From Anthony Nwachukwu, Lagos
To achieve a faster, smoother and seamless cargo clearance at the ports, the Managing Director of the Nigerian Ports Authority (NPA), Hadiza Bala Usman, has urged all agencies directly involved in cargo clearance to come under the Single Window (SW) platform it is undertaking.
Insisting that the agency should not bear alone the blame for the lapses in cargo clearance “because it takes more than NPA to see cargo out of the ports,” she said the greatest challenge was to have all the relevant agencies play their respective roles seamlessly.
Usman, in her lecture in Lagos during the 68th birthday celebration of the former President of the Association of Nigeria Licensed Customs Agents (ANCLA), Prince Olayiwola Shittu, also urged freight forwarders to improve in organisation and capacity building to enable align their professional practice with international standards.
Speaking on the topic, “Driving the Change Agenda through Freight Forwarding,” she stressed that “freight forwarders must play an effective role in ports operations because today’s customers desire services that are quick, reliable and flexible,” which is imperative for all stakeholders in the maritime sector.
To meet the World Bank’s expectations on trade facilitation and improve freight forwarding, the agency embarked on “the launch of the provisional, final billing and customer portal module of Revenue Invoice Management System, aimed at improving service delivery, partner relationship, creating efficient payment method, maximising revenue and eradicating losses and revenue leakage.”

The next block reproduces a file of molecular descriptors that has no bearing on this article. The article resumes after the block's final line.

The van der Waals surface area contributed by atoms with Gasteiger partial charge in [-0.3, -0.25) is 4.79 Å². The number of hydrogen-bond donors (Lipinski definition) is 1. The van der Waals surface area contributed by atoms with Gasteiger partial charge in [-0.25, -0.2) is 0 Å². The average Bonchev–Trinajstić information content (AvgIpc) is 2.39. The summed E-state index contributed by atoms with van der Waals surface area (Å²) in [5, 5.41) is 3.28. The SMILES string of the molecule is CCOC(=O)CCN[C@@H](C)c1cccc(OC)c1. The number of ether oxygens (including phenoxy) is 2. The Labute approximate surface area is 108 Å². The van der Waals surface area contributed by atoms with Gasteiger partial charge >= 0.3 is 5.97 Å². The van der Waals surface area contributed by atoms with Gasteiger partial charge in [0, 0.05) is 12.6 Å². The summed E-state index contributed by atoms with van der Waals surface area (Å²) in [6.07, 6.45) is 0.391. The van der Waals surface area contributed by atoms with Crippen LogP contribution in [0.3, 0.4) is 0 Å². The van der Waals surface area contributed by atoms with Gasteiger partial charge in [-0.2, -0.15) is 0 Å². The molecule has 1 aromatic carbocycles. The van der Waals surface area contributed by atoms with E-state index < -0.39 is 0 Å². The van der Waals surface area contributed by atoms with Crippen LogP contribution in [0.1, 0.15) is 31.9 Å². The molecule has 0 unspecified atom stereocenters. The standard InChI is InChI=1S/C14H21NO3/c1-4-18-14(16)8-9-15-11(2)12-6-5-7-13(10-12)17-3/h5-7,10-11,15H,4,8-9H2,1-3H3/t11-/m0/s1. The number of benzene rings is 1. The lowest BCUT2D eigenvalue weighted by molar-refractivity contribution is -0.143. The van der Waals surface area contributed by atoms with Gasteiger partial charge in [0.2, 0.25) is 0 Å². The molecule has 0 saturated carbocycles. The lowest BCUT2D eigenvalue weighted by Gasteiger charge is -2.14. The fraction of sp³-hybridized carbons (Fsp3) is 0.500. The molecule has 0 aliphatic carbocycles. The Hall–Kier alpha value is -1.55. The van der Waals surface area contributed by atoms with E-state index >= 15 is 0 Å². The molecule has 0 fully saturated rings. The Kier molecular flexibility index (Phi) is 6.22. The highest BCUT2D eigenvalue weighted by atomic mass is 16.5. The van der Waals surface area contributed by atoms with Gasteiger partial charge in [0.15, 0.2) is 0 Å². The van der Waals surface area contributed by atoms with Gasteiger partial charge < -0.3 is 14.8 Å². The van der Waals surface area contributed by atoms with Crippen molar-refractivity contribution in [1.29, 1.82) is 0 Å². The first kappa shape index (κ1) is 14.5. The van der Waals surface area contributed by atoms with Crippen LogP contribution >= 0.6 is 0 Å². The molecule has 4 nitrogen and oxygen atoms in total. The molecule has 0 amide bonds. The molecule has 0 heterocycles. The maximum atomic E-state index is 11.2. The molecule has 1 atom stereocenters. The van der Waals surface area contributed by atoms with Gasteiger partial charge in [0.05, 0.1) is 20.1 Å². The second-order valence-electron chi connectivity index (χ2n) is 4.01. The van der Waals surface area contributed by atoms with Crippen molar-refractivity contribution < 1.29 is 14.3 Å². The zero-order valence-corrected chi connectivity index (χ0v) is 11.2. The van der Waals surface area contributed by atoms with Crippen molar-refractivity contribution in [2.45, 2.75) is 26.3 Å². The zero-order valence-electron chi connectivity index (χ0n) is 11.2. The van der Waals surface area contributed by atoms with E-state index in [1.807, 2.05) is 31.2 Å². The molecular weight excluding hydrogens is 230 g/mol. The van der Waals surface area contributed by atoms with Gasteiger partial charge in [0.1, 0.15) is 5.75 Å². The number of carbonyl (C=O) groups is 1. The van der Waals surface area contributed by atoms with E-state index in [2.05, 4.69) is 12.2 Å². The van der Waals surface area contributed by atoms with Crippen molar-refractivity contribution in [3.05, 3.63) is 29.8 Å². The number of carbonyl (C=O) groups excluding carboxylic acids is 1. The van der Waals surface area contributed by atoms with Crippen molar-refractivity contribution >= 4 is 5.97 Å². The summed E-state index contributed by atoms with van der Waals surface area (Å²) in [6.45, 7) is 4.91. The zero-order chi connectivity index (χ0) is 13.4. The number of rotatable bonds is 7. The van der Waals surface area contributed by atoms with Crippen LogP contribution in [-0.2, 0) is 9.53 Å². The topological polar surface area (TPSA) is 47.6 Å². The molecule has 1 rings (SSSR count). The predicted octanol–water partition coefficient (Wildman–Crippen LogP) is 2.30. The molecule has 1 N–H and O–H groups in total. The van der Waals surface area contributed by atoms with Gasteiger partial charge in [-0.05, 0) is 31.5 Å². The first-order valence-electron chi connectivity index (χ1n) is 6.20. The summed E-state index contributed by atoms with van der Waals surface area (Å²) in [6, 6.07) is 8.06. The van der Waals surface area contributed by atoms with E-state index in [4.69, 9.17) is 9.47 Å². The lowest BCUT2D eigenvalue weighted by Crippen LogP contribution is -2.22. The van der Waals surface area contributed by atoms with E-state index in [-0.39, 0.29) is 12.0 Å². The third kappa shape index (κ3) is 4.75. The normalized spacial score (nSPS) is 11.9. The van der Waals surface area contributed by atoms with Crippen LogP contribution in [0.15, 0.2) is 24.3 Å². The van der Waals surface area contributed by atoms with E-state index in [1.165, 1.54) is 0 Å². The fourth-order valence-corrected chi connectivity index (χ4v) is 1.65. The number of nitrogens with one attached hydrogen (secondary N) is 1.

Others included the establishment of a joint
committee with the Nigerian Navy on the Apapa gridlock, call-up system for trucks with shipping companies, collaboration with the Nigeria Customs Service (NCS) to introduce the Single Window Platform and the establishment of an inter-ministerial committee.
“We area also engaging other agencies who have roles to play in intermodal connectivity like railways and inland waterways to improve cargo delivery.”
Usman urged collaboration from all stakeholders in the maritime sector, especially those involved in cargo clearance, to play their roles seamlessly to ensure the success of the Single Window System, and to help Nigeria to a better placement in terms of global port operations.
Meanwhile, she explained that in the extant concession regime, cargo operation is ceded to terminal operators while the agency retains residual part of port operations including pilotage, security, fire service and maintenance of common user areas.
She noted that since cargo handling has been ceded to the terminal operators, freight forwarders will be interfacing with one another in clearing of goods, adding: “In the interim, we have through our concession agreement been playing a regulatory role to check their excesses.
“Government is in the process of perfecting the regulatory structure institutionally to make it more effective so that things like tariff that could possibly create exploitation by the terminal operators will be checked.”